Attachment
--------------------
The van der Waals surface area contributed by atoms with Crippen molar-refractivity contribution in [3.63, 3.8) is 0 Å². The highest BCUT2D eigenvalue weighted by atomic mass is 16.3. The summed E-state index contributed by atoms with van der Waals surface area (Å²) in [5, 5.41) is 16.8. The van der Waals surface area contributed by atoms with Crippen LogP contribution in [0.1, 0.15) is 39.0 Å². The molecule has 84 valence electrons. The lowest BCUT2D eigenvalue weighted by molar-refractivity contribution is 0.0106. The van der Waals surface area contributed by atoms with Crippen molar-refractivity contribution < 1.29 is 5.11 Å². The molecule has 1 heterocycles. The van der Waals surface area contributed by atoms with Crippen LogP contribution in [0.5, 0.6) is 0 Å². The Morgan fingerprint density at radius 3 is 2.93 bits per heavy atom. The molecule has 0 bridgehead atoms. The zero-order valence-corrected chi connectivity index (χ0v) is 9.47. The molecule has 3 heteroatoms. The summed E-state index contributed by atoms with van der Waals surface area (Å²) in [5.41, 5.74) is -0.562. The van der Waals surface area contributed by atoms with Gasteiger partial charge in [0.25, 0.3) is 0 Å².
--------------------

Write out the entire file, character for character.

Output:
The van der Waals surface area contributed by atoms with Crippen molar-refractivity contribution in [3.63, 3.8) is 0 Å². The highest BCUT2D eigenvalue weighted by atomic mass is 16.3. The summed E-state index contributed by atoms with van der Waals surface area (Å²) in [5, 5.41) is 16.8. The van der Waals surface area contributed by atoms with Crippen LogP contribution in [0.1, 0.15) is 39.0 Å². The molecule has 84 valence electrons. The lowest BCUT2D eigenvalue weighted by molar-refractivity contribution is 0.0106. The van der Waals surface area contributed by atoms with Crippen molar-refractivity contribution < 1.29 is 5.11 Å². The molecule has 1 heterocycles. The van der Waals surface area contributed by atoms with Crippen LogP contribution in [0.5, 0.6) is 0 Å². The Morgan fingerprint density at radius 3 is 2.93 bits per heavy atom. The molecule has 0 bridgehead atoms. The zero-order valence-corrected chi connectivity index (χ0v) is 9.47. The molecule has 3 heteroatoms. The summed E-state index contributed by atoms with van der Waals surface area (Å²) in [5.41, 5.74) is -0.562. The van der Waals surface area contributed by atoms with Gasteiger partial charge in [0.25, 0.3) is 0 Å².